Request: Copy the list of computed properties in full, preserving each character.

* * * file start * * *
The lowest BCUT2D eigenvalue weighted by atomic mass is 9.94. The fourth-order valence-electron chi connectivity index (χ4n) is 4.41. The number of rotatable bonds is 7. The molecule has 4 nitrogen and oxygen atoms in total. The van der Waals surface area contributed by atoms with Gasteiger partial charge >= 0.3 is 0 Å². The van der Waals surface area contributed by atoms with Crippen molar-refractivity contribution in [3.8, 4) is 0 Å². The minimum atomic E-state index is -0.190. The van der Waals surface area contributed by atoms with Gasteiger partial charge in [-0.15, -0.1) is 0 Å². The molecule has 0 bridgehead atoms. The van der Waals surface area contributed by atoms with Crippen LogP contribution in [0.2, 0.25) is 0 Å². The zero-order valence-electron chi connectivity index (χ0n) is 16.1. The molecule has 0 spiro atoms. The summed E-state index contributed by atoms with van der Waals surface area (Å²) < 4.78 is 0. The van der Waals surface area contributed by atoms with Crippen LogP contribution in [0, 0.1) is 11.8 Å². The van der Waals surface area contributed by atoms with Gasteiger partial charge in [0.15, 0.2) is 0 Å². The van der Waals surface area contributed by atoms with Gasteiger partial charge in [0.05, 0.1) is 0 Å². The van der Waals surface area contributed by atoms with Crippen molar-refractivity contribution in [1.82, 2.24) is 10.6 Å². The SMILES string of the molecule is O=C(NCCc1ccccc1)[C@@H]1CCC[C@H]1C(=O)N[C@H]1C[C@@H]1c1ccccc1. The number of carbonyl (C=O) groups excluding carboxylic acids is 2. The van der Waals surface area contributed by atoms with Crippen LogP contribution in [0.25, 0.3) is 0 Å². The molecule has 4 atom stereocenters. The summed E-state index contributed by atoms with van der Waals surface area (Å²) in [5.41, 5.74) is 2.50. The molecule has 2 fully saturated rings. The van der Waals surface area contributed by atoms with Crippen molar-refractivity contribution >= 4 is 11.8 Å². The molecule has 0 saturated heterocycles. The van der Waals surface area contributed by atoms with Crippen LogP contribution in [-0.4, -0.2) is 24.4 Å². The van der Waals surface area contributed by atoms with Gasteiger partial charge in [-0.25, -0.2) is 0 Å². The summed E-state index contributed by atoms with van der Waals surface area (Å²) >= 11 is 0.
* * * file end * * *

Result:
The lowest BCUT2D eigenvalue weighted by atomic mass is 9.94. The fourth-order valence-electron chi connectivity index (χ4n) is 4.41. The number of rotatable bonds is 7. The molecule has 4 nitrogen and oxygen atoms in total. The van der Waals surface area contributed by atoms with Gasteiger partial charge >= 0.3 is 0 Å². The van der Waals surface area contributed by atoms with Crippen molar-refractivity contribution in [3.8, 4) is 0 Å². The minimum atomic E-state index is -0.190. The van der Waals surface area contributed by atoms with Gasteiger partial charge in [-0.15, -0.1) is 0 Å². The molecule has 0 bridgehead atoms. The van der Waals surface area contributed by atoms with Crippen LogP contribution in [0.2, 0.25) is 0 Å². The zero-order valence-electron chi connectivity index (χ0n) is 16.1. The molecule has 0 spiro atoms. The summed E-state index contributed by atoms with van der Waals surface area (Å²) < 4.78 is 0. The van der Waals surface area contributed by atoms with Crippen LogP contribution in [0, 0.1) is 11.8 Å². The van der Waals surface area contributed by atoms with Gasteiger partial charge in [0.15, 0.2) is 0 Å². The van der Waals surface area contributed by atoms with Gasteiger partial charge in [0.05, 0.1) is 0 Å². The van der Waals surface area contributed by atoms with Crippen molar-refractivity contribution in [1.82, 2.24) is 10.6 Å². The SMILES string of the molecule is O=C(NCCc1ccccc1)[C@@H]1CCC[C@H]1C(=O)N[C@H]1C[C@@H]1c1ccccc1. The number of carbonyl (C=O) groups excluding carboxylic acids is 2. The van der Waals surface area contributed by atoms with Crippen LogP contribution in [0.25, 0.3) is 0 Å². The molecule has 4 atom stereocenters. The summed E-state index contributed by atoms with van der Waals surface area (Å²) in [5.41, 5.74) is 2.50. The molecule has 2 fully saturated rings. The van der Waals surface area contributed by atoms with Crippen molar-refractivity contribution >= 4 is 11.8 Å². The molecule has 0 saturated heterocycles. The van der Waals surface area contributed by atoms with Crippen LogP contribution in [-0.4, -0.2) is 24.4 Å². The van der Waals surface area contributed by atoms with Gasteiger partial charge in [-0.25, -0.2) is 0 Å². The summed E-state index contributed by atoms with van der Waals surface area (Å²) >= 11 is 0.